siMacro: A Fast and Easy Data Processing Tool for Cell-Based Genomewide siRNA Screens

Article information

Genomics Inform. 2013;11(1):55-57
Publication date (electronic) : 2013 March 31
doi :
1Department of Bioengineering, University of Texas at Dallas, Richardson, TX 75080, USA.
2Department of Cell Biology, University of Texas Southwestern Medical Center, Dallas, TX 75390, USA.
Corresponding author: Tel: +1-214-633-2005, Fax: +1-214-648-5814,
Received 2012 December 05; Revised 2013 January 10; Accepted 2013 January 18.


Growing numbers of studies employ cell line-based systematic short interfering RNA (siRNA) screens to study gene functions and to identify drug targets. As multiple sources of variations that are unique to siRNA screens exist, there is a growing demand for a computational tool that generates normalized values and standardized scores. However, only a few tools have been available so far with limited usability. Here, we present siMacro, a fast and easy-to-use Microsoft Office Excel-based tool with a graphic user interface, designed to process single-condition or two-condition synthetic screen datasets. siMacro normalizes position and batch effects, censors outlier samples, and calculates Z-scores and robust Z-scores, with a spreadsheet output of >120,000 samples in under 1 minute.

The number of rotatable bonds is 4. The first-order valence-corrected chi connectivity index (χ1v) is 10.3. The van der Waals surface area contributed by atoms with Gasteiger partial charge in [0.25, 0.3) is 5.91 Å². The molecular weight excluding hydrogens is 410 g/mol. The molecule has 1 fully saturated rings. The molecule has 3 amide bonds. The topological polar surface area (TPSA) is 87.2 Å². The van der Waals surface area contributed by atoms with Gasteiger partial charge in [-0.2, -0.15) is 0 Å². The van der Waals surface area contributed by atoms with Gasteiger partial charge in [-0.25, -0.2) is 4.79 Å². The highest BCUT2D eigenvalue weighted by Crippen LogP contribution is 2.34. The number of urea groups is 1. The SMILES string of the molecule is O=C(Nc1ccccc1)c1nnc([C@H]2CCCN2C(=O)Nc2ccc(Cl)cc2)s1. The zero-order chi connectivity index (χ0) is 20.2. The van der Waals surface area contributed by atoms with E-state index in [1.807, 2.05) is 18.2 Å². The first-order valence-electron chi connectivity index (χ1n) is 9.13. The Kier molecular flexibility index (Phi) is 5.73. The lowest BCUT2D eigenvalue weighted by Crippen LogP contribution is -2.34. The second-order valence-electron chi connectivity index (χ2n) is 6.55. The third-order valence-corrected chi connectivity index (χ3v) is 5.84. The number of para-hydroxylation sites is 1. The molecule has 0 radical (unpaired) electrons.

Human tissue-derived cell lines have served as an effective platform for understanding the molecular biology of diseases and increasingly for drug discovery [1, 2]. For wholesale analysis of gene sets or chemical compound files, cell line-based high-throughput screening is typically performed on a well-to-well basis in high-density microtiter plates. From this, significant changes in cellular phenotype by each perturbation in a given library compared to mock controls or other samples are identified. Examples of perturbations include synthetic small molecules, natural products, cDNA expression libraries, and, of primary focus here, genomewide collections of short interfering RNAs (siRNAs). It is a truism that cell-based screens are highly vulnerable to environmental variations. In particular, siRNA screens involve multiple processing steps employing automatic or semiautomatic liquid-handling equipment carried out over many days. Each step introduces position-specific variables and distinct operational failures. This, combined with unavoidable batch effects from cell cultures and reagent efficacy, can introduce asymmetric phenotypic variation that is independent of the perturbations of interest. Accounting for and correcting this variation is well recognized as an essential component of successful high-throughput screening.